Status: enacted

Introduced 7 Aug 2020; Approved by House and Senate 12 August 2020; Signed by Governor Lee 20 August 2020

Issue(s): damage costs, riot, traffic interference

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West Virginia

HB 4618: Eliminating police liability for deaths while dispersing riots and unlawful assemblies

Reaffirms West Virginia's problematic law on rioting, and adds the West Virginia Capitol Police to those authorities who cannot be held liable for the deaths and wounding of individuals in the course of dispersing riots and unlawful assemblies. Under prior West Virginia law, the State Police, sheriffs, and mayors had authority to use means such as curfews and warrantless searches to disperse riots and unlawful assemblies; the law reaffirms and extends this authority to the Capitol Police. According to the law, if a bystander is asked to assist in the dispersal and fails to do so, he or she "shall be deemed a rioter." The law also adds Capitol Police to existing provisions eliminating liability if anyone present, "as spectator or otherwise, be killed or wounded," while the authorities used "any means" to disperse riots or unlawful assemblies or arrest those involved. The law was passed during a statewide strike by West Virginia teachers, thousands of whom protested in February 2018 at the State Capitol. (See full text of bill here)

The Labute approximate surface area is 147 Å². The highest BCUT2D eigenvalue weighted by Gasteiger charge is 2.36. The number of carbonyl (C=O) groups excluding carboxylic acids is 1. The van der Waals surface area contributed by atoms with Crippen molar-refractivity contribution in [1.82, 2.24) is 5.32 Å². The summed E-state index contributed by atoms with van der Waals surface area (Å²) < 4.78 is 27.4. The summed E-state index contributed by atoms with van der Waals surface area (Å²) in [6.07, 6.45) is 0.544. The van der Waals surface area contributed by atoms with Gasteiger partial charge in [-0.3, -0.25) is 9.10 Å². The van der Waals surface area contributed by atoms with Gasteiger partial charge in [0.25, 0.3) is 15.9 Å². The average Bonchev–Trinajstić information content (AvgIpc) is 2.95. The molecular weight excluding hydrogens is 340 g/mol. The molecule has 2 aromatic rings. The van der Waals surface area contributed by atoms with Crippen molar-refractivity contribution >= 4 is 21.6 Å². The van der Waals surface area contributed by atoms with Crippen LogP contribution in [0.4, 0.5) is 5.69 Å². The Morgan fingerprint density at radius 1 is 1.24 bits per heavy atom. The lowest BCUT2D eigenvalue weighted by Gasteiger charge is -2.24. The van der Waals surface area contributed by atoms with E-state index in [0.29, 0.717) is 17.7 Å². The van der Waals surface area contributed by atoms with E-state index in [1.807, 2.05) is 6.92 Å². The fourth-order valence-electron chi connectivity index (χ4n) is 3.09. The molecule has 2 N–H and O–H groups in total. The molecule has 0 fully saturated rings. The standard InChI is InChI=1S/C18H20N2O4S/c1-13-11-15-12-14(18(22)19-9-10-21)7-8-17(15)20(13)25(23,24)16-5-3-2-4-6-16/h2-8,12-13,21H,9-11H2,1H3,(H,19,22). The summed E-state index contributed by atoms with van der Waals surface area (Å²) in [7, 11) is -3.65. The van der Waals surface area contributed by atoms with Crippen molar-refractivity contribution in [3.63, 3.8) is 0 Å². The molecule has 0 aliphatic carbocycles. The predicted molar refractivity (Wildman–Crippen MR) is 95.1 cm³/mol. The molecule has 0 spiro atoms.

Status: enacted

Introduced 13 Feb 2018; Approved by House 22 February 2018; Approved by Senate 8 March 2018; Signed by Governor Justice 10 March 2018

Issue(s): police response, riot, strikes

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For more information about the Tracker, contact Elly Page at EPage@icnl.org.